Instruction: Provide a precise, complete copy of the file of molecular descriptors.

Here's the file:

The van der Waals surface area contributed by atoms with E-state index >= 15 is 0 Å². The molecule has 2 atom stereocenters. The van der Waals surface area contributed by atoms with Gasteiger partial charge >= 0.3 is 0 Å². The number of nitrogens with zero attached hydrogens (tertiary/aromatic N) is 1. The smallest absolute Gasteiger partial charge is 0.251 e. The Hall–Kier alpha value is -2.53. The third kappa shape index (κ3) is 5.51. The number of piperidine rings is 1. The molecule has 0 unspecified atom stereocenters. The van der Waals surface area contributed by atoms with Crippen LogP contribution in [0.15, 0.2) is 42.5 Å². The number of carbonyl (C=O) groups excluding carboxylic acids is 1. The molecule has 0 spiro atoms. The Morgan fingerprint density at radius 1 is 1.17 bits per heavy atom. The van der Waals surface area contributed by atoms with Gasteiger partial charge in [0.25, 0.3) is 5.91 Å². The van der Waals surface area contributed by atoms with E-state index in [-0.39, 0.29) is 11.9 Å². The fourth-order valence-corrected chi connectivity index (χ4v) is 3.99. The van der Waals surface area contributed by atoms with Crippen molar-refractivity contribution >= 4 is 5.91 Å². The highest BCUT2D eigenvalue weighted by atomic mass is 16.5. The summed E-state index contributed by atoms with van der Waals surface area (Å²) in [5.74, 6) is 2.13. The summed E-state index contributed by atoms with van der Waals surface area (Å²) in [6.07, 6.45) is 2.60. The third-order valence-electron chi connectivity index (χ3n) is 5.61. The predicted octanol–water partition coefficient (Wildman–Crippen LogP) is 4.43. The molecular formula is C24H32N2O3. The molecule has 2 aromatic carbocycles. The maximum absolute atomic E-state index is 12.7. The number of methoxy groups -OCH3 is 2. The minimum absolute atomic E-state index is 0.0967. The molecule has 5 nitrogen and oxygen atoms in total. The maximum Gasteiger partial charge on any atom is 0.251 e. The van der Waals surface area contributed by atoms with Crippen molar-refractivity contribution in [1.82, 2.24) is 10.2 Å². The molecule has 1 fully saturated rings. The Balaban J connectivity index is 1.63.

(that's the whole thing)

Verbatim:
The van der Waals surface area contributed by atoms with E-state index >= 15 is 0 Å². The molecule has 2 atom stereocenters. The van der Waals surface area contributed by atoms with Gasteiger partial charge >= 0.3 is 0 Å². The number of nitrogens with zero attached hydrogens (tertiary/aromatic N) is 1. The smallest absolute Gasteiger partial charge is 0.251 e. The Hall–Kier alpha value is -2.53. The third kappa shape index (κ3) is 5.51. The number of piperidine rings is 1. The molecule has 0 unspecified atom stereocenters. The van der Waals surface area contributed by atoms with Crippen LogP contribution in [0.15, 0.2) is 42.5 Å². The number of carbonyl (C=O) groups excluding carboxylic acids is 1. The molecule has 0 spiro atoms. The Morgan fingerprint density at radius 1 is 1.17 bits per heavy atom. The van der Waals surface area contributed by atoms with Gasteiger partial charge in [0.25, 0.3) is 5.91 Å². The van der Waals surface area contributed by atoms with E-state index in [-0.39, 0.29) is 11.9 Å². The fourth-order valence-corrected chi connectivity index (χ4v) is 3.99. The van der Waals surface area contributed by atoms with Crippen molar-refractivity contribution >= 4 is 5.91 Å². The highest BCUT2D eigenvalue weighted by atomic mass is 16.5. The summed E-state index contributed by atoms with van der Waals surface area (Å²) in [5.74, 6) is 2.13. The summed E-state index contributed by atoms with van der Waals surface area (Å²) in [6.07, 6.45) is 2.60. The third-order valence-electron chi connectivity index (χ3n) is 5.61. The predicted octanol–water partition coefficient (Wildman–Crippen LogP) is 4.43. The molecular formula is C24H32N2O3. The molecule has 2 aromatic carbocycles. The maximum absolute atomic E-state index is 12.7. The number of methoxy groups -OCH3 is 2. The minimum absolute atomic E-state index is 0.0967. The molecule has 5 nitrogen and oxygen atoms in total. The maximum Gasteiger partial charge on any atom is 0.251 e. The van der Waals surface area contributed by atoms with Crippen molar-refractivity contribution in [1.82, 2.24) is 10.2 Å². The molecule has 1 fully saturated rings. The Balaban J connectivity index is 1.63.